WPP PLC is an advertising agency and holding company in the United Kingdom engaged in providing communications services. Under its coverage of operations are activities like media investment management, public relations and public affairs, branding and identity and programmatic media.
Recently, the company has been in the headlines because of departure of its legendary CEO Sir Martin Sorrell. During his 33-year career at WPP Sorrell built it from the ground up into a holding company encompassing more than 400 agencies that provide marketing campaigns for clients such as Unilever PLC, Coca-Cola Co., Procter & Gamble and Ford.
It all started from early April, when WPP said law firms have been appointed to look into “an allegation of personal misconduct” of Mr. Sorrell after The Wall Street Journal reported on the probe. According to WPP’s statement, this announcement concludes that investigation, which “did not involve amounts that are material.” The statement did not address whether those amounts and the allegations of misconduct were separate matters. Ultimately WPP has said Mr. Sorrell’s departure is being treated as a retirement, and although it is looking into the potential misuse of company assets, the amounts in question weren’t material. Mr. Sorrell has denied any financial impropriety.
In reality, Martin Sorrell’s departure isn’t the biggest problem, but a major change in the advertising industry. WPP and its major rivals Omnicom, Publicis, Interpublic and Dentsu (all have been very profitable) face challenges on every front, from the might of Google and Facebook to the rapidly encroaching professional services firms Accenture and Deloitte. The advertising industry is being rocked by a shift from TV and print ads to digital spots, which are cheaper to produce and easy for companies to make without help from an ad agency. With clients demanding ever-lower fees, big advertising groups must learn to be more nimble and efficient to protect their revenues and avoid pressure on them to break up.
To be honest the challenge isn’t replacing Martin Sorrell. The real problem is that the business model doesn’t work. That business model was designed to insulate the company from downturns in ad spending in different countries. But digital disruption is leading advertisers that once splurged on ad agency-led campaigns to redirect their spending. WPP last month posted its worst sales performance since the financial crisis and projected no revenue growth for the year. Its stock price slide of a third over the last year. We have to admit that the structure Sorrell began with, now looks dated. And this has happened when Sorrell was in charge.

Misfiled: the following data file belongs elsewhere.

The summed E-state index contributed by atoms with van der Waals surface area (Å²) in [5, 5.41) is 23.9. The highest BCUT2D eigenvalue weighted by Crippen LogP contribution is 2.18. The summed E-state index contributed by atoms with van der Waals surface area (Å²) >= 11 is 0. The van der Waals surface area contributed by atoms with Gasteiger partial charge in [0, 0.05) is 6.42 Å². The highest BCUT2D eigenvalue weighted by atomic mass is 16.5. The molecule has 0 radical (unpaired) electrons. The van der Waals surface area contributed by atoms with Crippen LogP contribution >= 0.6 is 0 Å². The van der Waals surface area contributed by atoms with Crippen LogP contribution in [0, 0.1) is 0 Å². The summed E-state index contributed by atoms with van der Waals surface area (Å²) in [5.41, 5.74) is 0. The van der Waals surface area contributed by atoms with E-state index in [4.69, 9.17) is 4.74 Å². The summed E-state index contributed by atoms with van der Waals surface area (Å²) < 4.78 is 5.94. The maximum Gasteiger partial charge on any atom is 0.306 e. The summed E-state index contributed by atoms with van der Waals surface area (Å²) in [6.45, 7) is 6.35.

in fact, the situation at hand can be a great opportunity for WPP. With the departure of Sir Martin, we’re seeing the beginning of the end for a generation of media and advertising leaders and the responsibility being handed over to the new generation. The next CEO will need to review WPP’s strategy.
The big question is whether the holding company is the right structure any more, and whether it can be turned into something that is nimble and agile in a reasonable timetable that is going to satisfy investors. There has been speculation about breaking up the group. Some have even claimed that separating the company’s digital, advertising, market research and other assets could lead to a 40% rise in the share price. WPP has responded strongly that they don’t believe it makes sense. Inside the company they feel need to get closer together, not further apart.
One way or another advertising agencies needed to provide creative services and strategies for planning and buying media space, all reinforced by data insight, public relations and input on how a user shops and acts online. To improve their offering, the ad groups could start by being more transparent. Clients wanted to see more clearly how their money was spent.
The valuation of the company is at least interesting. PE ratio is 8 (the median is 16-17), EV/EBIT is 8.13 and the company’s ROE is 19.3% and net margin 11.9%. Further there is no reason to forget good 4.9% dividend yield combined to reasonable low (under 0.50) payout ratio. Based on the numbers, we can well say that the company is inexpensive but still highly profitable.
Sometimes, the market has already discounted the ‘worst case scenario’ that may never materialise. Surely the company is facing some short-term pressure after departure of Martin Sorrell, negative growth in 2017 and weaker guidance for 2018. But don’t forget that WPP’s media and digital businesses are performing well and have good growth prospects. WPP still provided a powerful service, wrapping data analytics and insight with its creative work that helped clients navigate changing markets.
I do not think advertising agencies have the same fate as the brick-and-mortar retailers. It is hard to imagine that this will be end of the game for historically very profitable companies such as WPP, Omnicom, Publicis and Interpublic. Some will come out better than others, but WPP has now an excellent opportunity to be among the winners of the future.